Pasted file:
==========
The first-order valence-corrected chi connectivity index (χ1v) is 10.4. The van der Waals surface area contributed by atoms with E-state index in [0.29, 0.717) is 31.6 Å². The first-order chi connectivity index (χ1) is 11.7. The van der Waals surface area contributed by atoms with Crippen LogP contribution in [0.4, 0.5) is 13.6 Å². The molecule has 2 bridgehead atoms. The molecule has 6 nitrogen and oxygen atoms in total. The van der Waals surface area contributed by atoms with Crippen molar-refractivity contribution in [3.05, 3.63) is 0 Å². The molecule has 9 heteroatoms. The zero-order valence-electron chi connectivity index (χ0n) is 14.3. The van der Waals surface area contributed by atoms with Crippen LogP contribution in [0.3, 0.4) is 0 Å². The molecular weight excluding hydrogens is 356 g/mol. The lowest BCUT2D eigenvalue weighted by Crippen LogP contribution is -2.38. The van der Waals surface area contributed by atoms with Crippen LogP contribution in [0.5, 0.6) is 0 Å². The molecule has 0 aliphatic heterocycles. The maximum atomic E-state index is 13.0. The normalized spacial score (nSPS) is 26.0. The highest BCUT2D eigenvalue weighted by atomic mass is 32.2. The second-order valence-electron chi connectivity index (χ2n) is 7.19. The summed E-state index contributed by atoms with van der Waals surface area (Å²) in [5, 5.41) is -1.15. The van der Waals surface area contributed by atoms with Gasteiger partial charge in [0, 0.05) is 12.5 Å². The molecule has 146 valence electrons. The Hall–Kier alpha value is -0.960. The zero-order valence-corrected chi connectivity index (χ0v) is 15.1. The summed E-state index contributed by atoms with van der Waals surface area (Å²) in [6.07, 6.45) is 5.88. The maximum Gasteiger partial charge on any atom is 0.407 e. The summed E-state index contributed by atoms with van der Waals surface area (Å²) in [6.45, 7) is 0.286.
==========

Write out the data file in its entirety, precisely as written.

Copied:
The first-order valence-corrected chi connectivity index (χ1v) is 10.4. The van der Waals surface area contributed by atoms with E-state index in [0.29, 0.717) is 31.6 Å². The first-order chi connectivity index (χ1) is 11.7. The van der Waals surface area contributed by atoms with Crippen LogP contribution in [0.4, 0.5) is 13.6 Å². The molecule has 2 bridgehead atoms. The molecule has 6 nitrogen and oxygen atoms in total. The van der Waals surface area contributed by atoms with Crippen molar-refractivity contribution in [3.05, 3.63) is 0 Å². The molecule has 9 heteroatoms. The zero-order valence-electron chi connectivity index (χ0n) is 14.3. The van der Waals surface area contributed by atoms with Crippen LogP contribution in [0.3, 0.4) is 0 Å². The molecular weight excluding hydrogens is 356 g/mol. The lowest BCUT2D eigenvalue weighted by Crippen LogP contribution is -2.38. The van der Waals surface area contributed by atoms with Crippen LogP contribution in [0.5, 0.6) is 0 Å². The molecule has 0 aliphatic heterocycles. The maximum atomic E-state index is 13.0. The normalized spacial score (nSPS) is 26.0. The highest BCUT2D eigenvalue weighted by atomic mass is 32.2. The second-order valence-electron chi connectivity index (χ2n) is 7.19. The summed E-state index contributed by atoms with van der Waals surface area (Å²) in [5, 5.41) is -1.15. The van der Waals surface area contributed by atoms with Gasteiger partial charge in [0, 0.05) is 12.5 Å². The molecule has 146 valence electrons. The Hall–Kier alpha value is -0.960. The zero-order valence-corrected chi connectivity index (χ0v) is 15.1. The summed E-state index contributed by atoms with van der Waals surface area (Å²) in [6.07, 6.45) is 5.88. The maximum Gasteiger partial charge on any atom is 0.407 e. The summed E-state index contributed by atoms with van der Waals surface area (Å²) in [6.45, 7) is 0.286.